Galena looking at property purchase
The town of Galena is looking to purchase land for park use. At Monday’s town council meeting, mayor Don Othoson asked for a motion to approve a letter of intent to purchase a lot at 103 Sycamore Lane, next to the Galena Community Park. The cost would be for $38,500 which includes a $5,000 rebate on water and sewer connection. The motion, which does not obligate the town to make the purchase, passed unanimously but was criticized by former mayor Harry Pisapia who said the town doesn’t need the lot. The town also looked into a redesign of the town website.
Margo Bailey Park discussed at town council meeting
On Monday night, the Margo Bailey Community Park was the main topic of discussion at the first Chestertown Town Council meeting of 2014. The park on Rolling Road, named for the former Chestertown mayor, only has one entrance in town near the middle school playground and that entrance is for pedestrian use only. The other entrance is outside town limits on Schauber Drive off Morgnec Road. New mayor Chris Cerino said the park needs a parking lot and a nicer entrance. Right now, the only parking is available on the street. Recreation Commission chairman Bill Arrowood said the board is looking into other recreational facilities there including soccer and football fields as the dog park only takes up a small part of the facility. Town councilman Marty Stetson, who spearheaded the dog park project said he would also like to see a playground there. In other business, proposals will be made to maintain Fountain Park as well as a draft ordinance spearheaded by Marty Stetson to require Chestertown political candidates to report campaign contributions. Ted Maris-Wolf was appointed to the Historic District Commission and Morgan Ellis and Robert Fordi were appointed to the Planning Commission.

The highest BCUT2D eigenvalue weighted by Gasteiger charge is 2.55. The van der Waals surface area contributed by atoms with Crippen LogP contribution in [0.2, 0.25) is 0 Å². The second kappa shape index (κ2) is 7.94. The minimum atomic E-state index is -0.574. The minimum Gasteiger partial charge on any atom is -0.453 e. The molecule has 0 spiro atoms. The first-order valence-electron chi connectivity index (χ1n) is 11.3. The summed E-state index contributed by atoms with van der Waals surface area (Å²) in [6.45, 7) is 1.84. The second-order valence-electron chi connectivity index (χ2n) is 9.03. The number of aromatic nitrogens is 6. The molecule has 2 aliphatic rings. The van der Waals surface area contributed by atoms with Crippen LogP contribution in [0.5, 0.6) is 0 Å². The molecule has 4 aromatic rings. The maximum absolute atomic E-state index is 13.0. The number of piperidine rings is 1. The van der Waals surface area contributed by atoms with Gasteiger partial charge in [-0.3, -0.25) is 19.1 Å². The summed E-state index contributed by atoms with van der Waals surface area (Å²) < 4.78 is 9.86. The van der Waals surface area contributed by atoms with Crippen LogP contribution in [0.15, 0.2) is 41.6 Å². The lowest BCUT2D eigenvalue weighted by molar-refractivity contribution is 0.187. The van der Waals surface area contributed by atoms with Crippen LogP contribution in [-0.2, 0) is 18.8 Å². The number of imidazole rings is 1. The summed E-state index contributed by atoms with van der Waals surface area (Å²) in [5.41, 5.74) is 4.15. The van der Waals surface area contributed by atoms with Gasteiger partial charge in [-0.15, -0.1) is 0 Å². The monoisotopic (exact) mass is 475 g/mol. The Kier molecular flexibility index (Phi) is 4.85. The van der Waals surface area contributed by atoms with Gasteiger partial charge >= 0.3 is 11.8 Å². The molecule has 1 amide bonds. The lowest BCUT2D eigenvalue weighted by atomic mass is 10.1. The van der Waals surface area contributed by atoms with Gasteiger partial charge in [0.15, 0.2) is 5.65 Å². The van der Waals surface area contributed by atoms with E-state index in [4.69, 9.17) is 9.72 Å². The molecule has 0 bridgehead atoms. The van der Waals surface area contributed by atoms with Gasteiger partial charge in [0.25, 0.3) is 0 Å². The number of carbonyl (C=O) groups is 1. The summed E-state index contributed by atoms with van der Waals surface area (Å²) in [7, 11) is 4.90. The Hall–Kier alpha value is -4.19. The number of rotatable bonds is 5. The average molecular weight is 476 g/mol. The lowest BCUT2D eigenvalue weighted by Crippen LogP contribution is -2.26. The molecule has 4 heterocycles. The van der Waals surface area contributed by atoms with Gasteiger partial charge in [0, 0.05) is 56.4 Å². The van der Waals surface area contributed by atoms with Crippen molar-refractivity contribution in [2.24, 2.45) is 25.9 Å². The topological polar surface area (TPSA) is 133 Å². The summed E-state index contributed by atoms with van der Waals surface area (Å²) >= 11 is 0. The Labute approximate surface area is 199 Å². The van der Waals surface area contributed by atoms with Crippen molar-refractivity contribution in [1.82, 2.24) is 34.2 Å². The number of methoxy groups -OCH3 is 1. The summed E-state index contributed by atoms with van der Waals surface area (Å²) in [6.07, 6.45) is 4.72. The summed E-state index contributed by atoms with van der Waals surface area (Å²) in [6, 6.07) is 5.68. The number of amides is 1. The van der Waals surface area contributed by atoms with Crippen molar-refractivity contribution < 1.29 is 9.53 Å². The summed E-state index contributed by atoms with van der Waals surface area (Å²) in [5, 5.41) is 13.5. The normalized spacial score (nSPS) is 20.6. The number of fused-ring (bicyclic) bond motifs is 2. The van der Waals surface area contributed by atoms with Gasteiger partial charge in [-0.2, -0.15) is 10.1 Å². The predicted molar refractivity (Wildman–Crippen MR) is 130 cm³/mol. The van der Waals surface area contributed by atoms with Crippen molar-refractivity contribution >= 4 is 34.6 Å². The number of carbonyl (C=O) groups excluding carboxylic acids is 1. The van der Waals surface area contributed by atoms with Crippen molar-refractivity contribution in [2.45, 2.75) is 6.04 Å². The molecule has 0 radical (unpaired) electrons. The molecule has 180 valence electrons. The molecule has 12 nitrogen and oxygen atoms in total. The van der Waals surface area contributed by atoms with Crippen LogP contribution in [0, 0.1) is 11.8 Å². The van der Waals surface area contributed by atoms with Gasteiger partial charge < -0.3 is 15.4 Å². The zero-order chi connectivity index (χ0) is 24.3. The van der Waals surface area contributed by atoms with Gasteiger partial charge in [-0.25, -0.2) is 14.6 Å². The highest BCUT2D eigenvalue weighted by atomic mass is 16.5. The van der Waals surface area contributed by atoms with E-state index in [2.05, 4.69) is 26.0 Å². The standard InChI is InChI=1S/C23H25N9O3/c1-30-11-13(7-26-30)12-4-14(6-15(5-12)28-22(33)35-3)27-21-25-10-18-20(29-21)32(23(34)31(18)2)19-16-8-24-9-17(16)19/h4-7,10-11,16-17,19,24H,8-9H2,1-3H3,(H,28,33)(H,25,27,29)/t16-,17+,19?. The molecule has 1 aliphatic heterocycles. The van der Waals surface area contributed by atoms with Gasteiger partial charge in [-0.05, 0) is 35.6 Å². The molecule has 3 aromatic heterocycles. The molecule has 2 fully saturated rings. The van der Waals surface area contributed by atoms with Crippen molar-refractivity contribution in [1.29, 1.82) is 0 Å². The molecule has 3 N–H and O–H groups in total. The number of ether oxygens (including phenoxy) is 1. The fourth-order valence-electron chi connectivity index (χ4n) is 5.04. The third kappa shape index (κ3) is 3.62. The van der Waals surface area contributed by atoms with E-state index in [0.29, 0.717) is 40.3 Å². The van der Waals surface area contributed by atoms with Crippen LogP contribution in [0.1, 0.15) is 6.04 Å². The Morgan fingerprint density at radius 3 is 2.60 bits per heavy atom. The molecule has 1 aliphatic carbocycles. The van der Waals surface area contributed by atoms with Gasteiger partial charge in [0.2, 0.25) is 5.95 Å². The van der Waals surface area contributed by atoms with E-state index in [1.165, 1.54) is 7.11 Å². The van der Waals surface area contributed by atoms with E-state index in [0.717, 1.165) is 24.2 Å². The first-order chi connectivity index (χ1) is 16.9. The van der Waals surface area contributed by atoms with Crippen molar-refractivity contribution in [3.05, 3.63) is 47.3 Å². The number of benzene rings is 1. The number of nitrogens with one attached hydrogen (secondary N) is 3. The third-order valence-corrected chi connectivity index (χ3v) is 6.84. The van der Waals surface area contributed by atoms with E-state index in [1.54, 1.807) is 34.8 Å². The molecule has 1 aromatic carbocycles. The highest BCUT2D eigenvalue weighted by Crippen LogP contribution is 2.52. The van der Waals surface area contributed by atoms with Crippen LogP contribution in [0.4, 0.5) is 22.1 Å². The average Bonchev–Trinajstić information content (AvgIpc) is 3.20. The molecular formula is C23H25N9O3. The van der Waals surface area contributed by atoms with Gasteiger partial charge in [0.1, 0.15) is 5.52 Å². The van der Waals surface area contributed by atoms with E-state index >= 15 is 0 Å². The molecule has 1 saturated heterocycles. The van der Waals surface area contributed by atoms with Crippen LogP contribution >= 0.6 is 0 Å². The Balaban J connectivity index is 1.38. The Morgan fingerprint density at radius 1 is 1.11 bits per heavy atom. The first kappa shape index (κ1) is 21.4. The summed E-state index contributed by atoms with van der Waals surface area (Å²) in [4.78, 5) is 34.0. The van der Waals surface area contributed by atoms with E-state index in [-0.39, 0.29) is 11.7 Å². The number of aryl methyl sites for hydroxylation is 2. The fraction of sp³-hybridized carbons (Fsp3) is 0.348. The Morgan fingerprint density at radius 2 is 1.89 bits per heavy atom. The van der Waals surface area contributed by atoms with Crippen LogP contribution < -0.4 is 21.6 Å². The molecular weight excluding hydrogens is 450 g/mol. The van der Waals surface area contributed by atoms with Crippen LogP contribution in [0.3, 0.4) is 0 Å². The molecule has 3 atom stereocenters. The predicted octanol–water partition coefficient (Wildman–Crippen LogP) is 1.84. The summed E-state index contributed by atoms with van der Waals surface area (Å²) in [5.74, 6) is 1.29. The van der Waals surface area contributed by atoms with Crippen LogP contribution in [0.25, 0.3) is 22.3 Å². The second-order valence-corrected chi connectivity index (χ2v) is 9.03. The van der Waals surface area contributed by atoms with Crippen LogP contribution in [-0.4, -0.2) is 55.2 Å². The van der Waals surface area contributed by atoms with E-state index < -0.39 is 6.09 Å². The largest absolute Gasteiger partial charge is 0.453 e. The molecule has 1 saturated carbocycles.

New Chestertown grocery store may be coming
Chestertown Town Manager Bill Ingersoll said that Chestertown may have a new grocery store by the spring. Ingersoll says that he has been in contact with Dennis Silicato, the owner of the Washington Square shopping center, who has been negotiating with three separate entities to replace the Fresh & Greens and expects to sign one of them by March. Silicato said that the group that owns Fresh & Greens, which closed in December, controls the property but they are investors and it is their interest to fill the store. Mayor Chris Cerino said that he’s heard several suggestions from residents on what they would like to see there, but said it doesn’t work that way but will let Silicato know what town residents would like to see.
QAC District Court has new clerk
Queen Anne’s County District Court has a new clerk. Longtime District Court employee Deborah Kiel was sworn in last Thursday as she succeeds Lynda Justice who retired after seven years on the job. Kiel has worked for the District Court since 1987 and most recently was a supervisor in the clerk’s office. Former Congressman Frank Kratovil is the District Court judge for Queen Anne’s County and has jurisdiction in landlord-tenant cases, motor vehicle violations, misdemeanors, and certain felonies.
Polar Vortex hits Eastern Shore
Upper Eastern Shore residents woke up to bitterly cold weather thanks to the Polar Vortex that brought Arctic weather to the shore on Monday night. As of 6:30 Tuesday morning, the air temperature was at 5 degrees with a wind chill of -8. The cold weather delayed the opening of Kent County schools for 2 hours.